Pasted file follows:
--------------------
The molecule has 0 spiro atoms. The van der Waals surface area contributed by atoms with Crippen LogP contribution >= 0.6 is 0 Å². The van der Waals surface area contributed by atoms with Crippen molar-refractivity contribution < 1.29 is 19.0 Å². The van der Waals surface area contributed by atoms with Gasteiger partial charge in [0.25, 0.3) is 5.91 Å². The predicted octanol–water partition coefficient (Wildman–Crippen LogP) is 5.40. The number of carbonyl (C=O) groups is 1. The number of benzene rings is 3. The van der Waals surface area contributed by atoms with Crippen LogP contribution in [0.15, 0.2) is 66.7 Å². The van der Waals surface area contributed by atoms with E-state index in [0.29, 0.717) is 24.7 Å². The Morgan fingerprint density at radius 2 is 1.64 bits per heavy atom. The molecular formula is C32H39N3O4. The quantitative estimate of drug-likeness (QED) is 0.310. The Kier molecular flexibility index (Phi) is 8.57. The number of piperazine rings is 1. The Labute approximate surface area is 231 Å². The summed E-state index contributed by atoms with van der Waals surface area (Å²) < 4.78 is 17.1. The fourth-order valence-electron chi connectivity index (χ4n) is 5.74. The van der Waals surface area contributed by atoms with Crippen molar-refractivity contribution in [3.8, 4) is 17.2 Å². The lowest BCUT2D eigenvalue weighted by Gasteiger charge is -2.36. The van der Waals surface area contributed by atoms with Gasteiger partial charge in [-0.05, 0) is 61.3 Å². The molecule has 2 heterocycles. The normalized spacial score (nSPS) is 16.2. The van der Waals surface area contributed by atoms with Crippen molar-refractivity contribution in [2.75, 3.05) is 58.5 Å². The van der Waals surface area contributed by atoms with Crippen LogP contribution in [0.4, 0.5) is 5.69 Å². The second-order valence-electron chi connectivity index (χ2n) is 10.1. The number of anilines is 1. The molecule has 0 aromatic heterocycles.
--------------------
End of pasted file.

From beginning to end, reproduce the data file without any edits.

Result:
The molecule has 0 spiro atoms. The van der Waals surface area contributed by atoms with Crippen LogP contribution >= 0.6 is 0 Å². The van der Waals surface area contributed by atoms with Crippen molar-refractivity contribution < 1.29 is 19.0 Å². The van der Waals surface area contributed by atoms with Gasteiger partial charge in [0.25, 0.3) is 5.91 Å². The predicted octanol–water partition coefficient (Wildman–Crippen LogP) is 5.40. The number of carbonyl (C=O) groups is 1. The number of benzene rings is 3. The van der Waals surface area contributed by atoms with Crippen LogP contribution in [0.15, 0.2) is 66.7 Å². The van der Waals surface area contributed by atoms with E-state index in [0.29, 0.717) is 24.7 Å². The Morgan fingerprint density at radius 2 is 1.64 bits per heavy atom. The molecular formula is C32H39N3O4. The quantitative estimate of drug-likeness (QED) is 0.310. The Kier molecular flexibility index (Phi) is 8.57. The number of piperazine rings is 1. The Labute approximate surface area is 231 Å². The summed E-state index contributed by atoms with van der Waals surface area (Å²) < 4.78 is 17.1. The fourth-order valence-electron chi connectivity index (χ4n) is 5.74. The van der Waals surface area contributed by atoms with Crippen molar-refractivity contribution in [3.8, 4) is 17.2 Å². The lowest BCUT2D eigenvalue weighted by Gasteiger charge is -2.36. The van der Waals surface area contributed by atoms with Gasteiger partial charge in [-0.05, 0) is 61.3 Å². The molecule has 2 heterocycles. The normalized spacial score (nSPS) is 16.2. The van der Waals surface area contributed by atoms with Crippen molar-refractivity contribution in [2.75, 3.05) is 58.5 Å². The van der Waals surface area contributed by atoms with Crippen LogP contribution in [0.4, 0.5) is 5.69 Å². The second-order valence-electron chi connectivity index (χ2n) is 10.1. The number of anilines is 1. The molecule has 0 aromatic heterocycles.